EU Approves Vaidya as Additional Therapy for Adults with PNH and Persistent Haemolytic Anaemia Despite Rovelizumab or Eculizumab Treatment

Voydeya (danicopan) Receives EU Approval as Supplemental Treatment for Adults with PNH and Residual Hemolytic Anemia

Voydeya (danicopan) has gained approval in the European Union (EU) to be used alongside ravulizumab or eculizumab for managing adult patients with paroxysmal nocturnal hemoglobinuria (PNH) who continue to experience hemolytic anemia. This approval marks a significant advancement, offering a novel therapeutic option for approximately 10-20% of PNH patients who encounter clinically significant extravascular hemolysis (EVH) despite being treated with a C5 inhibitor.

The decision by the European Commission (EC) follows a favorable recommendation from the Committee for Medicinal Products for Human Use and is supported by data from the pivotal ALPHA Phase III trial. Results from the primary evaluation period of this trial, spanning 12 weeks, were published in The Lancet Haematology.

Professor Hubert Schrezenmeier, MD, Medical Director at the Institute of Transfusion Medicine, The University of Ulm, emphasized the significance of Voydeya’s approval, stating that it introduces a crucial innovation for patients experiencing ongoing symptoms of anemia due to EVH despite C5 inhibitor therapy. This approval offers these patients an option to address EVH manifestations while maintaining standard-of-care treatment with Soliris or Ultomiris, thereby helping to prevent potentially life-threatening complications associated with PNH.

Marc Dunoyer, Chief Executive Officer of Alexion, highlighted the efficacy of Voydeya in managing signs and symptoms of clinically significant EVH, including anemia, while patients continue on their standard-of-care regimen with Soliris or Ultomiris. The approval sets the stage for making this first-in-class Factor D inhibitor accessible to patients across Europe and advancing global access.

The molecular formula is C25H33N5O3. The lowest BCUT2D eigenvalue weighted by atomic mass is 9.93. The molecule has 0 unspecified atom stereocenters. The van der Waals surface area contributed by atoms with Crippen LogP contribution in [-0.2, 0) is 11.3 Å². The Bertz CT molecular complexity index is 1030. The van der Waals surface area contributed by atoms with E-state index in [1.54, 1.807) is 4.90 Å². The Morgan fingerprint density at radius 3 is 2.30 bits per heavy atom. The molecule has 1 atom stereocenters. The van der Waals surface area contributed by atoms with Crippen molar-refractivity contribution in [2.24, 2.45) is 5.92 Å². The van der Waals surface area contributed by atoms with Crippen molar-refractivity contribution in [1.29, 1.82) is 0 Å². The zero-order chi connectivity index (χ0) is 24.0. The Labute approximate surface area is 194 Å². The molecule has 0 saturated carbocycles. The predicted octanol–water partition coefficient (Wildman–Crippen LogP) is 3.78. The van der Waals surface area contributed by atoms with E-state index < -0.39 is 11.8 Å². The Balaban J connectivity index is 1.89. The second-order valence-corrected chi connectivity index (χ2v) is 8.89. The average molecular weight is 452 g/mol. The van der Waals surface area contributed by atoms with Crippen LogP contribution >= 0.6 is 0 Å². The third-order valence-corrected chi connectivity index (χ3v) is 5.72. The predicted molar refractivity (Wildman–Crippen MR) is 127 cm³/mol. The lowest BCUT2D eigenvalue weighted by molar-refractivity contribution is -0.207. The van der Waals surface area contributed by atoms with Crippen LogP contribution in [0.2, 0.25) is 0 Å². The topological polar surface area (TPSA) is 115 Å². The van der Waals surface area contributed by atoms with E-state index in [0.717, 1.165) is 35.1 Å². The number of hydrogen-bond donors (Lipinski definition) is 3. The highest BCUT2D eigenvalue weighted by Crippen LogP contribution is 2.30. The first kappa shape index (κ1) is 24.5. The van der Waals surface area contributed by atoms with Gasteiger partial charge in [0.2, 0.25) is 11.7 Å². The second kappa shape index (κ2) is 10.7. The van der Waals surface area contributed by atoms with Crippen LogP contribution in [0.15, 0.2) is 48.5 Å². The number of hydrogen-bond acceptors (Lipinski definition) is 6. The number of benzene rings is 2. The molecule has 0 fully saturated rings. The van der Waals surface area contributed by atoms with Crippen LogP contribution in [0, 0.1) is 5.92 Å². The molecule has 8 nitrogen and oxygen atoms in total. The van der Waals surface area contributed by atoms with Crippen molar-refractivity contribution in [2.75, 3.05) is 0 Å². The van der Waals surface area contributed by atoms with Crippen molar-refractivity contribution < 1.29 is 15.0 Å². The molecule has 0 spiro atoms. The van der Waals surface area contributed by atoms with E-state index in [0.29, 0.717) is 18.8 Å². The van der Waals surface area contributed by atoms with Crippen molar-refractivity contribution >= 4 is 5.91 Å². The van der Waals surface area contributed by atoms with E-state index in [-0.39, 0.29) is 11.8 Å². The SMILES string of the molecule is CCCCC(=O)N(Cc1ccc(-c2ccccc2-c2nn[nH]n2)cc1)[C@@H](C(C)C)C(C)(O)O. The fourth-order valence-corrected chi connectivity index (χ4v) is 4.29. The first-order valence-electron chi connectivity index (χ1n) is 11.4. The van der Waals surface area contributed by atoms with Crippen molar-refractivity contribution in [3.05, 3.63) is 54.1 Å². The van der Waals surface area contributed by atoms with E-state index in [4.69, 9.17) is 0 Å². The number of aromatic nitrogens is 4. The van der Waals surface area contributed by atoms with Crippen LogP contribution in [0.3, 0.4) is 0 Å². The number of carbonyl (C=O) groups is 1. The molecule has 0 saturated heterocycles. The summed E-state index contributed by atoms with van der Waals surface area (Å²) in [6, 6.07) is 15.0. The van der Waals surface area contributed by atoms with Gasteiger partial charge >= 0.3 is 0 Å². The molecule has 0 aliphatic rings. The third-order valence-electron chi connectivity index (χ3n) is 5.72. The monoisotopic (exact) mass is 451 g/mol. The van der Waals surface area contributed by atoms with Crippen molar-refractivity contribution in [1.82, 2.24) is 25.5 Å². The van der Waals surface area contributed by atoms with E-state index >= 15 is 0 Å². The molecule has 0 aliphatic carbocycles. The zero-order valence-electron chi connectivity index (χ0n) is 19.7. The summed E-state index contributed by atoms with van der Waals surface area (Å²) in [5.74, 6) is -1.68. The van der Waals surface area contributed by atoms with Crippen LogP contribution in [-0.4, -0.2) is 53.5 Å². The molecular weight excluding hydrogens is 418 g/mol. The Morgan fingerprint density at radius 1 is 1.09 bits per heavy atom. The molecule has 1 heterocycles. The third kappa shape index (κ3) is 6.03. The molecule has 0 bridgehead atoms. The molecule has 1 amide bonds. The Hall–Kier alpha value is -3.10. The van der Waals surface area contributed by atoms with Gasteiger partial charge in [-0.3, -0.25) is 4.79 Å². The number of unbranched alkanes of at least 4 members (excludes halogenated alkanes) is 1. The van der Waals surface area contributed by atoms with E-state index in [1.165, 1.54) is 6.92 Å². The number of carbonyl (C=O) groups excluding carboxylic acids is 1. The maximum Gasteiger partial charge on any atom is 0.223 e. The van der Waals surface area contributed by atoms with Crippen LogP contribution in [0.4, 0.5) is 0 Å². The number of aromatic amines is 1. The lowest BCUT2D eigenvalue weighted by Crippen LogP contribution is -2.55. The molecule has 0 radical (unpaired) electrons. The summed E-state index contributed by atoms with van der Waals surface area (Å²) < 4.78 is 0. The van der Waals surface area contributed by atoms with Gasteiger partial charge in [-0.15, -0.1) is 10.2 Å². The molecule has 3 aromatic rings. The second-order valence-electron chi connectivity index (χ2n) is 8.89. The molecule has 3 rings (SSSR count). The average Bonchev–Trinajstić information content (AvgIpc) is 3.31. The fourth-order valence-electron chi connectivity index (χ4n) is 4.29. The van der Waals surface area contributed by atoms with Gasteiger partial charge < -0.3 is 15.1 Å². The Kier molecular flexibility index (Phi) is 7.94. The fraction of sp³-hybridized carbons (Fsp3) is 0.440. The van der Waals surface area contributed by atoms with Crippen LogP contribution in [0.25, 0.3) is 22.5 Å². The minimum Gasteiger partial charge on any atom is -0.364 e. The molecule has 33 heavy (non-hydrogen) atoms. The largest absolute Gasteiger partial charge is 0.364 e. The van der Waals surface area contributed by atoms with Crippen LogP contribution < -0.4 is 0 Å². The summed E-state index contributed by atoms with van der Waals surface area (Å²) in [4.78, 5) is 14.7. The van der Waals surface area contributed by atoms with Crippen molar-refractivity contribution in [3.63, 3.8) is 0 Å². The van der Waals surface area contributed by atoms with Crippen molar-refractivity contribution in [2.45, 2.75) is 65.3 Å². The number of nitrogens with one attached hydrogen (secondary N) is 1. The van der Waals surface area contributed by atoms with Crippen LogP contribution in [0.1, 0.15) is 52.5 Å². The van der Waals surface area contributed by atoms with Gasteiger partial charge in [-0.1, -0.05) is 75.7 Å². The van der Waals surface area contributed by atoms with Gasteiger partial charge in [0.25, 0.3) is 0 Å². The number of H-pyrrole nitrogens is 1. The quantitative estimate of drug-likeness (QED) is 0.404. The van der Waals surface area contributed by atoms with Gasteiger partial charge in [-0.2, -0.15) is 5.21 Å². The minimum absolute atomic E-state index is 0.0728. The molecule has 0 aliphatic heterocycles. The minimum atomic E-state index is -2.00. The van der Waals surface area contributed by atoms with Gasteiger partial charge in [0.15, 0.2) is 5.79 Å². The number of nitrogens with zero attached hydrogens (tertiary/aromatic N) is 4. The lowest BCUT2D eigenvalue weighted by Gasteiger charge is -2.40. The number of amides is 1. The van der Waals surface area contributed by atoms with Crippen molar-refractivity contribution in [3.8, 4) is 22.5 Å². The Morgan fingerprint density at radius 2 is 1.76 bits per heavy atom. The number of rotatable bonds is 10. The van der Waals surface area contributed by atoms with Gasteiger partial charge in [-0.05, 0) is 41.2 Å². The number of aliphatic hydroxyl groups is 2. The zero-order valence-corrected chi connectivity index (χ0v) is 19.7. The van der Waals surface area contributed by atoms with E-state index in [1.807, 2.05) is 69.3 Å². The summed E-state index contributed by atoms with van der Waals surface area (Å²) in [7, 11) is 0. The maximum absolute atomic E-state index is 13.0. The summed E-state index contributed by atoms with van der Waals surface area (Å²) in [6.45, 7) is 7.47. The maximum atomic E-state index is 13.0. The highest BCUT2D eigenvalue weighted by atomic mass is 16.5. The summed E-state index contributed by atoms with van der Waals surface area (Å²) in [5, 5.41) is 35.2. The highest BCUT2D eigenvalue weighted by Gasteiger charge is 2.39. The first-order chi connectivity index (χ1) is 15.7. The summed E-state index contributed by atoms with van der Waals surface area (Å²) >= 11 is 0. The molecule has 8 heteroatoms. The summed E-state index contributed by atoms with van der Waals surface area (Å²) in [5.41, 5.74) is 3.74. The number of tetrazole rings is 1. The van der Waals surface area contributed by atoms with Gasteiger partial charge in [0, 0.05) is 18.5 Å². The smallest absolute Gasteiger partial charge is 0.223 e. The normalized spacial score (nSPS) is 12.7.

The ALPHA Phase III trial assessed the efficacy and safety of Voydeya as an add-on to Ultomiris or Soliris in PNH patients experiencing clinically significant EVH. Results demonstrated Voydeya’s ability to meet the primary endpoint of hemoglobin change from baseline to week 12, as well as key secondary endpoints such as transfusion avoidance and improvement in Functional Assessment of Chronic Illness Therapy – Fatigue (FACIT-Fatigue) score.

Importantly, Voydeya was well tolerated in the trial, with no new safety concerns identified. Common treatment-emergent adverse events included headache, nausea, arthralgia, and diarrhea.

Voydeya has garnered Breakthrough Therapy designation from the US Food and Drug Administration (FDA) and PRIority MEdicines (PRIME) status from the European Medicines Agency (EMA). It has also received Orphan Drug Designation in the US, EU, and Japan for PNH treatment. Voydeya is approved in the US and Japan, with regulatory reviews underway in other regions.

Paroxysmal Nocturnal Hemoglobinuria (PNH) is a rare, chronic, and potentially life-threatening blood disorder characterized by red blood cell destruction within blood vessels and activation of white blood cells and platelets, leading to blood clots. EVH, the removal of red blood cells outside of blood vessels, can occur in PNH patients treated with C5 inhibitors, resulting in continued symptoms of anemia.

The ALPHA trial, a global Phase III study, evaluated Voydeya’s efficacy and safety as an add-on to C5 inhibitor therapy in PNH patients experiencing clinically significant EVH. Voydeya selectively inhibits Factor D, a complement system protein crucial in amplifying the complement system response, which is implicated in PNH pathology.

Alexion, AstraZeneca Rare Disease, is dedicated to serving patients and families affected by rare diseases through the discovery, development, and delivery of transformative medicines. With a focus on rare diseases for over three decades, Alexion continues to expand its global footprint to reach more patients worldwide, building a diversified pipeline to address significant unmet medical needs.

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